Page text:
Windows/Linux host name integration
Windows machines communicate over the NetBIOS and SMB protocols, and use NetBIOS to resolve each others' names. On UNIXoid systems like GNU/Linux, names are usually only resolved via DNS and /etc/hosts (Windows supports both of there techniques as well, though /etc/hosts is someplace else). This means that if you have a bunch of Windows machines and a linux machine, the windows machines will be able to call each other by name (can be tested with the PING command in a DOS prompt), but cannot be resolved from the linux machine. If you are in a windows network, you usually install Samba sooner or later, which allows you to share files with the windows machines and allows the windows machines to ping you by name, NOT the other way round. This is, puzzlingly, the default setup on all distributions I've seen.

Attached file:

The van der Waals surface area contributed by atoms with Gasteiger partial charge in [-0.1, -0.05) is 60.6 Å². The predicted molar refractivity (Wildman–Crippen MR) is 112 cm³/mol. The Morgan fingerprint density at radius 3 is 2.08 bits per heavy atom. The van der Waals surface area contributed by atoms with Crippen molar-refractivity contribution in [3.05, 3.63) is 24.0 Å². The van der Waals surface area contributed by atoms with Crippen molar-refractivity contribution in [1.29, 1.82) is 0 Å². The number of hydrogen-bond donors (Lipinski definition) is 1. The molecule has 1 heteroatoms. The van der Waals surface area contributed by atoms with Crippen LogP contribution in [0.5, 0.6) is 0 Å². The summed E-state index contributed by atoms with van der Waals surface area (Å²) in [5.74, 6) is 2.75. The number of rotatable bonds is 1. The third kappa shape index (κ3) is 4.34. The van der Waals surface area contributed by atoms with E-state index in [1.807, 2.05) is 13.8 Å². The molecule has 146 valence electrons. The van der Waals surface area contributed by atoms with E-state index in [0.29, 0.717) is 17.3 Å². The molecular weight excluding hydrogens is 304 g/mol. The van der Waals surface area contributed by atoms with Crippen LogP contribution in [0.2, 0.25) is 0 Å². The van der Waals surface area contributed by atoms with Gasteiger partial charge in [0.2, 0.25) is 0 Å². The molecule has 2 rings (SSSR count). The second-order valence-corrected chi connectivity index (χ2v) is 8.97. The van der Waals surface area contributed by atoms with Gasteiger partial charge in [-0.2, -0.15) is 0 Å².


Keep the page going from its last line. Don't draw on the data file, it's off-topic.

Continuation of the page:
To fix this, make sure you have a file
/lib/libnss_wins.so.2 or similar. On Debian GNU/Linux 3.1, this is located in the
winbind package, but it could be part of samba in other distributions. Then, open
/etc/nsswitch.cond in a text editor you are capable of using as root and look for a line like
hosts: files dns
wins to it:
hosts: files dns wins
VoilÃ , you should now be able to
ping a windows machine by host name or use the name in any program really.